LIVE: Download Festival 2012 – Saturday

By Tom Aylott

It’s the morning after the night before for Download 2012’s Saturday, and the weary eyed punters make their way to the main stage to see San Diego veterans As I Lay Dying kick off the day. There is little to attract attention in the performance, as the band deliver brutal screams and occasionally off key clean vocals in a sort of going through the motions way today. Despite the odd beast of a song, this is a rather uninspiring moment that probably isn’t helped by the early hour. [BT]

The largest tent of the two at Download plays host to Bedford four piece Don Broco on paper face an uphill struggle at a metal dominated festival. Following some initial sound issues knocking out an entire instrument, the boys deliver a solid set including the timeless Broco classic ‘Thug Workout’ and latest single ‘Priorities’. Regrettably, the size of the stage seems to outweigh the stature of the band a little today, but that’s not to say it wasn’t a great laugh regardless. [BT]

Bristolians Turbowolf, also on the Pepsi Max stage today, deliver an almost flawless blend of classic rock, thrash metal and hardcore for a slightly stunned Donington. After ploughing their way through a set armed with an arsenal of tent shredding tunes – ‘Read + Write’ and ‘A Rose for the Crows’ in particular sounding huge – it’s only a matter of time before the band graduate across to one of the towering main stages at the festival. [BT]

Subsequently, the swiftly rising merch machines Lower Than Atlantis find themselves engulfed by the size of the second stage, with their setup looking positively minimalist compared to others treading similar ground. Frontman Mike Duce appears understandably nervous during his banter, yet fortunately this is not evident in their performance as they play through a set taken almost entirely from their latest, ‘World Record’. New song ‘Love Someone Else’ sees the quartet move in a similar direction to their previous works, while ‘Another Sad Song’ sounds equally as harrowing in the middle of the day as it does in an intimate venue. [BT]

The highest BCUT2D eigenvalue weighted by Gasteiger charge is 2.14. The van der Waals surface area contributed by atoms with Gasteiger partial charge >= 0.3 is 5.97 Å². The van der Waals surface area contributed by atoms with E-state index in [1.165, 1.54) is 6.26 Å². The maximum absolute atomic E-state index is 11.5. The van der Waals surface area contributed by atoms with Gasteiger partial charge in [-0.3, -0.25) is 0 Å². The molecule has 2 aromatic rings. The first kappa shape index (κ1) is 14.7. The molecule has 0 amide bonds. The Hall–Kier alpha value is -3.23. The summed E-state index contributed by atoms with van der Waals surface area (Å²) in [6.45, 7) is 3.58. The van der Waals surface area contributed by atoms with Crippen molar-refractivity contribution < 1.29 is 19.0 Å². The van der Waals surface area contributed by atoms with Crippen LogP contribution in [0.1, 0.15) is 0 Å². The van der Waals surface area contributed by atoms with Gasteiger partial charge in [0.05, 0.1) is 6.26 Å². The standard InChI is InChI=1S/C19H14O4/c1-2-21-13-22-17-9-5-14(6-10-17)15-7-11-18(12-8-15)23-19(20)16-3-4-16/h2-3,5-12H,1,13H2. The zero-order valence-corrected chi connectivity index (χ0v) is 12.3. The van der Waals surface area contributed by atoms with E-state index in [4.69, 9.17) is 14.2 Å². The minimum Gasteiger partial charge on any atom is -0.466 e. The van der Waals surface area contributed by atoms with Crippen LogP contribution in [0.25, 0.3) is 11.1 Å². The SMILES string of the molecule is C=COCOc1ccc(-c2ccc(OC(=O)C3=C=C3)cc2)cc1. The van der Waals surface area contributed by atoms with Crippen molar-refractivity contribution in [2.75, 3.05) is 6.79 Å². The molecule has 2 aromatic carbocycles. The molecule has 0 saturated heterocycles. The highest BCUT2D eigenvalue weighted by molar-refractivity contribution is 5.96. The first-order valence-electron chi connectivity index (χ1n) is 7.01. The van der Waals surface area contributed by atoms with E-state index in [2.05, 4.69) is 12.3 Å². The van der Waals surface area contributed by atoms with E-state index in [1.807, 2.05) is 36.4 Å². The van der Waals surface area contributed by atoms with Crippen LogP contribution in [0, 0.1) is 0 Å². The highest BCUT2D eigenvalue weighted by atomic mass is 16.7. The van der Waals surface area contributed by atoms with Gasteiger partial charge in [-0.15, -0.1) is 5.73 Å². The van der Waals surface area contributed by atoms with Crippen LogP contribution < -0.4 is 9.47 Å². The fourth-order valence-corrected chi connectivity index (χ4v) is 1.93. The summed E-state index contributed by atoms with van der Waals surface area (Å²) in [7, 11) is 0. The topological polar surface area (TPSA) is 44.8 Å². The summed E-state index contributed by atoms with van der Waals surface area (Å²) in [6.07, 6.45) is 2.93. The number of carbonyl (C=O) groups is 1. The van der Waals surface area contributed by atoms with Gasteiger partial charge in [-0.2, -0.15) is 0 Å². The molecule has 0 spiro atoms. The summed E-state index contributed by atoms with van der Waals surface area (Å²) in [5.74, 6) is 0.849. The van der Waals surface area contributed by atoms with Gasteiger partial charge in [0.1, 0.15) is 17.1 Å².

Four Year Strong have opted for a set stretching across their three major releases today, notably devoid of singles ‘Just Drive’ and ‘One Step at a Time’. Their punchy pop-punk sounds admissible as it entertains a reasonably sized crowd, but the Massachusetts lads are capable of sounding considerably better. [BT]

Similarly Kids In Glass Houses  deliver a perfectly good performance, yet the questionable decision to include the most commercial sounding tracks in their setlist (‘Undercover Lover’ proving particularly out of place) only serves to further separate them from their festival contemporaries, and the set’s not quite what it could have been today. [BT]

A year after Biffy Clyro delivered an astonishing headline set at Sonisphere Festival they return to UK festivals at Download with an impressive seventeen song setlist that covers almost their entire back catalogue but maintaining a clear preference to latest effort ‘Only Revolutions’. The band have becoming increasingly comfortable on the large stages, with Simon Neil (guitar/vocals) strutting across the stage and between the crowd with reckless confidence. The new material on display seemingly moves the band further into the progressive rock arena and packs less of a punch than the effervescent ‘Mountains’ or ‘Glitter and Trauma’, but overall this feels dangerously close to their own headline performance.  [BT]

Killswitch Engage have returned to Download with their original singer today, and the difference is immediately obvious. Howard Jones was an unquestionably suitable replacement, and in fact delivered more albums than Jesse Leach, but tonight’s performance is something else. Leach is a powerhouse of a performer, and despite some comical eccentricities which have always befallen the metalcore mob, an heir of maturity has been pushed to the forefront. Even king of un-PC crowd banter Adam Dutkiewicz keeps his mouth shut and allows the music to do the majority of the talking. Closing with ‘My Last Serenade’ and the anthemic Dio cover ‘Holy Diver’, it is abundantly clear that the band have re-evaluated their image, and the outcome is nothing but brutal. [BT]

Metallica finish the night off in the way that they can only really do. Donington, as is to be expected, welcomes the kings of metal with open arms, and with the Black Album being delivered backwards (obviously) this evening, the fireworks carry on to cap a fairly standard Metallica performance otherwise. [TA]